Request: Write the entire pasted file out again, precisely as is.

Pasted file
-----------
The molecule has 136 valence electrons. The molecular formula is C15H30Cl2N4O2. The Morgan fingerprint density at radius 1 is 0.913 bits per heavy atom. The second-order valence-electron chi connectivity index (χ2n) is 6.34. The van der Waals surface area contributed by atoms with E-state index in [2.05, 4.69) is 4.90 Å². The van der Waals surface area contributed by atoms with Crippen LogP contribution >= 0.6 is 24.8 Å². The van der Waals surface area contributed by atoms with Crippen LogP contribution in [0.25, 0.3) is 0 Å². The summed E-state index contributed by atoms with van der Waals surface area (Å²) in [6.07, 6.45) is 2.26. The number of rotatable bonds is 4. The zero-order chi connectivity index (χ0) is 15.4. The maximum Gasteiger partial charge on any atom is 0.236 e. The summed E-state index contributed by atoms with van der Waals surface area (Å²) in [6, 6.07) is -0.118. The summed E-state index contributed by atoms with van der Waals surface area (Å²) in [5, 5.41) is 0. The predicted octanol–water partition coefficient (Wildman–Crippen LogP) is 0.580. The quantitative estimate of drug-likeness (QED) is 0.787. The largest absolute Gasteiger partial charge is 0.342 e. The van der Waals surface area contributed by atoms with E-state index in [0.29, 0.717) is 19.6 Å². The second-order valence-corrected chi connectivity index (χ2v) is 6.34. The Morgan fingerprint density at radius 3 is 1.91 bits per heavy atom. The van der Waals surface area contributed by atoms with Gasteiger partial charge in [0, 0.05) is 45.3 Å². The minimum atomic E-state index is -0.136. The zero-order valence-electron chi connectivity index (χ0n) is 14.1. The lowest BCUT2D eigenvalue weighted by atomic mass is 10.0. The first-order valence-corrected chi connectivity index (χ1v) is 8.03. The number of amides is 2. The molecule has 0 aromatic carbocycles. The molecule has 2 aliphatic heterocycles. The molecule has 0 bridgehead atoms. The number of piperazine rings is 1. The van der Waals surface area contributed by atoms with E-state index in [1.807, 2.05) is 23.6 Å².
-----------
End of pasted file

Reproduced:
The molecule has 136 valence electrons. The molecular formula is C15H30Cl2N4O2. The Morgan fingerprint density at radius 1 is 0.913 bits per heavy atom. The second-order valence-electron chi connectivity index (χ2n) is 6.34. The van der Waals surface area contributed by atoms with E-state index in [2.05, 4.69) is 4.90 Å². The van der Waals surface area contributed by atoms with Crippen LogP contribution >= 0.6 is 24.8 Å². The van der Waals surface area contributed by atoms with Crippen LogP contribution in [0.25, 0.3) is 0 Å². The summed E-state index contributed by atoms with van der Waals surface area (Å²) in [6.07, 6.45) is 2.26. The number of rotatable bonds is 4. The zero-order chi connectivity index (χ0) is 15.4. The maximum Gasteiger partial charge on any atom is 0.236 e. The summed E-state index contributed by atoms with van der Waals surface area (Å²) in [6, 6.07) is -0.118. The summed E-state index contributed by atoms with van der Waals surface area (Å²) in [5, 5.41) is 0. The predicted octanol–water partition coefficient (Wildman–Crippen LogP) is 0.580. The quantitative estimate of drug-likeness (QED) is 0.787. The largest absolute Gasteiger partial charge is 0.342 e. The van der Waals surface area contributed by atoms with E-state index in [0.29, 0.717) is 19.6 Å². The second-order valence-corrected chi connectivity index (χ2v) is 6.34. The Morgan fingerprint density at radius 3 is 1.91 bits per heavy atom. The van der Waals surface area contributed by atoms with Gasteiger partial charge in [0, 0.05) is 45.3 Å². The minimum atomic E-state index is -0.136. The zero-order valence-electron chi connectivity index (χ0n) is 14.1. The lowest BCUT2D eigenvalue weighted by atomic mass is 10.0. The first-order valence-corrected chi connectivity index (χ1v) is 8.03. The number of amides is 2. The molecule has 0 aromatic carbocycles. The molecule has 2 aliphatic heterocycles. The molecule has 0 bridgehead atoms. The number of piperazine rings is 1. The van der Waals surface area contributed by atoms with E-state index in [1.807, 2.05) is 23.6 Å².